The centre channel copes with everything from the guttural grunts of Takashi and the shrill panicking of Matsudoto the microphone effects of the wedding speeches.
The LFE could have had a bit more poke to it, giving instances such as the fireworks a kick and the front soundstage could have been a tad wider, but there is little else to complain about in a track that offers surprising directionality and a great recreation of a catchy score. The layering of Matsuko nagging Noboru to study, emanating from all five channels, has never sounded so good.
344 double pages, each consisting of five pics telling the story from top to bottom. A great indication of how a few of the characters were drawn by the artists with slight differences and just how close the final film was to the early artwork.
NTV Special – 1080i – 45:25
Billed as “15 Months Exclusive Coverage: Secrets of My Neighbours the Yamadas”, this Japanese TV special gives a fairly exhaustive look at the production, from interviews with Takahata and Miyazaki to clips of the various sound recording sessions and production meetings.
Behind the Microphone – 1080i – 5:30
A short piece covering the recording of the James Belushi led American dub with the usual chat from the cast about what drew them to the project and their thoughts about the characters they are portraying.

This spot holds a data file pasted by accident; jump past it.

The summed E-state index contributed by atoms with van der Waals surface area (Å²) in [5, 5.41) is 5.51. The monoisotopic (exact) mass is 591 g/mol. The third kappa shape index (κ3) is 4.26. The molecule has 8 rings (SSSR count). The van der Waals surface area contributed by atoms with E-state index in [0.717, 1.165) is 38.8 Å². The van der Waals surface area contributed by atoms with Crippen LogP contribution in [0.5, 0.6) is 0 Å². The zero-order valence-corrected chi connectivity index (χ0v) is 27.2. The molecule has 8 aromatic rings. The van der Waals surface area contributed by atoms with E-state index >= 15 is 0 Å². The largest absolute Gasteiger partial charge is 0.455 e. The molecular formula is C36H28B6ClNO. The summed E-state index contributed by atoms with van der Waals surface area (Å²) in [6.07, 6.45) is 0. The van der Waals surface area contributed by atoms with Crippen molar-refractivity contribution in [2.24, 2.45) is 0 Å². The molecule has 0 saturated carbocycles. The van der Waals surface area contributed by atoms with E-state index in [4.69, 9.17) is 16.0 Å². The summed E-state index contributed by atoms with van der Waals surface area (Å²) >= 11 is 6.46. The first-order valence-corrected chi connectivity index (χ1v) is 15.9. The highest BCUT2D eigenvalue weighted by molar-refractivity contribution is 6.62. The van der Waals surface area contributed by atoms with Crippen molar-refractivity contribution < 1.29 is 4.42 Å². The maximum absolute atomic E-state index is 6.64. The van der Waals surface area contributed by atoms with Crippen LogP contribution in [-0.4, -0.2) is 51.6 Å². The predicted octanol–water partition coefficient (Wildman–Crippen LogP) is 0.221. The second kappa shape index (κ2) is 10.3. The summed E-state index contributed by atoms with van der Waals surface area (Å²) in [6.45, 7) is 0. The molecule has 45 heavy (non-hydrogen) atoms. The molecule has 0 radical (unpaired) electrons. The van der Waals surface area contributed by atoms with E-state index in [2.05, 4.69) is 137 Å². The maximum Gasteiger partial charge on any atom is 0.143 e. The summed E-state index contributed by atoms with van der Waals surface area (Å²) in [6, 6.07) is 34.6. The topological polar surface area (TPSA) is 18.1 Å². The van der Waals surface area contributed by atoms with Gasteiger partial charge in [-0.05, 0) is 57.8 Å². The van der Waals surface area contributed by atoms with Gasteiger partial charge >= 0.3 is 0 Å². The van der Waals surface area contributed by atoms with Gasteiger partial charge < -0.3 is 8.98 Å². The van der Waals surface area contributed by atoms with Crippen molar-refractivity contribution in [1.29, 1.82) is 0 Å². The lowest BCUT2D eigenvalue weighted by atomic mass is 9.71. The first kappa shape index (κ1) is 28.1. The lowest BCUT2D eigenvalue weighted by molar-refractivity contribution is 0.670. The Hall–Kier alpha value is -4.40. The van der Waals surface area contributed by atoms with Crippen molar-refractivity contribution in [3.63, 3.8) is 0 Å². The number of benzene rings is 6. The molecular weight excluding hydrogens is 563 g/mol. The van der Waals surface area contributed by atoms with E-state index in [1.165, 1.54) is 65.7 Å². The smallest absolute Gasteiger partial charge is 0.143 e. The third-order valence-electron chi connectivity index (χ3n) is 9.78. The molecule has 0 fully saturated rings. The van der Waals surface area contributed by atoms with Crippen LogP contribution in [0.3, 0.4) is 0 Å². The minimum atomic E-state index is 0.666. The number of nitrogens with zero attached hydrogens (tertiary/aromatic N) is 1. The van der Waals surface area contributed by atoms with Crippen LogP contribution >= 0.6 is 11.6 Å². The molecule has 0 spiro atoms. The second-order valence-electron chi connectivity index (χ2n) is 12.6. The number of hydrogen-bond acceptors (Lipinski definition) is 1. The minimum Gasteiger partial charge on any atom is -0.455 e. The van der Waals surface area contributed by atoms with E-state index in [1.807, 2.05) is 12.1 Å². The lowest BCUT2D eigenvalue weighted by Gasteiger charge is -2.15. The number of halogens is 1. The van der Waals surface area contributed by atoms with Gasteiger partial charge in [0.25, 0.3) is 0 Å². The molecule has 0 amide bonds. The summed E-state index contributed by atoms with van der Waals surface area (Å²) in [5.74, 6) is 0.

TV Spots – 1080p – 2:03
A few short promos from Japanese television.
Original Japanese Theatrical Trailers – 1080p – 13:13
Far from being repetitive marketing material, these show some excellent scenes in their early stages prior to being filled in with colour and refined.
Studio Ghibli Collection Trailers – 1080p – 9:42
Trailers for Nausicaä of the Valley of the Wind, Howl’s Moving Castle, Tales from Earthsea, Laputa: Castle in the Skyand Spirited Away.
For those not in the Blu age yet.
My Neighbours the Yamadas is a somewhat harder sell than many Ghibli films, being removed from the planes of magical elements and globe-trotting adventures, but invest the time to scratch beneath the primitive looking surface and what you’ll discover is a story that is appreciable by all due to its universal themes, studied humour and sheer heart.
The region B locked disc has simply sublime visuals that perfectly recreate the watercolour aesthetic as if you were watching the invisible man draw each frame before your eyes. Audio is all it could likely have been, with some nice discreet effects, pitch perfect centre channel and a capable treatment of Akiko Yano’s music. The extras aren’t copious in number but they delve into all the important elements of the production as well as giving viewers a look at the storyboards and some rare Japanese marketing material.
If you’ve fought a losing battle trying to convince others that the Charlie Brown cartoons aren’t just for kids, enjoy the mixture of observed and zany comedy and have a predilection for quirky Japanese animation, My Neighbours the Yamadaswill certainly be welcome guests in your home.
Suggested retail price when reviewed: £24.99